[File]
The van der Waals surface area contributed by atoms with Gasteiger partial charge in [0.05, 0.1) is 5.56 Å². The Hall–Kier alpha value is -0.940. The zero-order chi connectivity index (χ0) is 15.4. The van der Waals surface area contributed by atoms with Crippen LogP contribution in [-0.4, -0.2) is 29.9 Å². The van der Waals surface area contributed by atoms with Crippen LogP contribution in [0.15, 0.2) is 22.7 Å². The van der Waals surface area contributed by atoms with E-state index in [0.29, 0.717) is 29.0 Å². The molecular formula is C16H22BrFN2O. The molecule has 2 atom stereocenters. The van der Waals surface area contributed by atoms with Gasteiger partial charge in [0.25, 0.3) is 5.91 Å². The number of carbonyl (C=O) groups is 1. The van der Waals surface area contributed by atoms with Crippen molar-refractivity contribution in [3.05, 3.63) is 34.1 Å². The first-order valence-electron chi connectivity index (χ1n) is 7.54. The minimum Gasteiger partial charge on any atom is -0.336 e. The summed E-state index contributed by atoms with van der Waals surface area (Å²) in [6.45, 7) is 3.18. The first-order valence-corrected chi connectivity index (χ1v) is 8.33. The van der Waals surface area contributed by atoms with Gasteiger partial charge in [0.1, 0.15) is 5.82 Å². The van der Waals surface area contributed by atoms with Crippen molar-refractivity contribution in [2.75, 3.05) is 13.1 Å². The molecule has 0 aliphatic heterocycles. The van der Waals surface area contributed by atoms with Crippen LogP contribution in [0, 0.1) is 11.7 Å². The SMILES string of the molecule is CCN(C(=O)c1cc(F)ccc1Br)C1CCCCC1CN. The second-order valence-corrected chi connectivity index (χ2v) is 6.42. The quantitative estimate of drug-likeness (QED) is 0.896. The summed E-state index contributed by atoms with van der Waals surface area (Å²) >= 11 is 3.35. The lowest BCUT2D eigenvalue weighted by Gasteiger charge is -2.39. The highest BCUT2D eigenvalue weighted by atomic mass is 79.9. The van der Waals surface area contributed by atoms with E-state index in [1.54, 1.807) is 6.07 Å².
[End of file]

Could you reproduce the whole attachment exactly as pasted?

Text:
The van der Waals surface area contributed by atoms with Gasteiger partial charge in [0.05, 0.1) is 5.56 Å². The Hall–Kier alpha value is -0.940. The zero-order chi connectivity index (χ0) is 15.4. The van der Waals surface area contributed by atoms with Crippen LogP contribution in [-0.4, -0.2) is 29.9 Å². The van der Waals surface area contributed by atoms with Crippen LogP contribution in [0.15, 0.2) is 22.7 Å². The van der Waals surface area contributed by atoms with E-state index in [0.29, 0.717) is 29.0 Å². The molecular formula is C16H22BrFN2O. The molecule has 2 atom stereocenters. The van der Waals surface area contributed by atoms with Gasteiger partial charge in [0.25, 0.3) is 5.91 Å². The number of carbonyl (C=O) groups is 1. The van der Waals surface area contributed by atoms with Crippen molar-refractivity contribution in [3.05, 3.63) is 34.1 Å². The first-order valence-electron chi connectivity index (χ1n) is 7.54. The minimum Gasteiger partial charge on any atom is -0.336 e. The summed E-state index contributed by atoms with van der Waals surface area (Å²) in [6.45, 7) is 3.18. The first-order valence-corrected chi connectivity index (χ1v) is 8.33. The van der Waals surface area contributed by atoms with Gasteiger partial charge in [0.1, 0.15) is 5.82 Å². The van der Waals surface area contributed by atoms with Crippen molar-refractivity contribution in [2.75, 3.05) is 13.1 Å². The molecule has 0 aliphatic heterocycles. The van der Waals surface area contributed by atoms with Crippen LogP contribution in [0, 0.1) is 11.7 Å². The SMILES string of the molecule is CCN(C(=O)c1cc(F)ccc1Br)C1CCCCC1CN. The second-order valence-corrected chi connectivity index (χ2v) is 6.42. The quantitative estimate of drug-likeness (QED) is 0.896. The summed E-state index contributed by atoms with van der Waals surface area (Å²) >= 11 is 3.35. The lowest BCUT2D eigenvalue weighted by Gasteiger charge is -2.39. The highest BCUT2D eigenvalue weighted by atomic mass is 79.9. The van der Waals surface area contributed by atoms with E-state index in [1.54, 1.807) is 6.07 Å².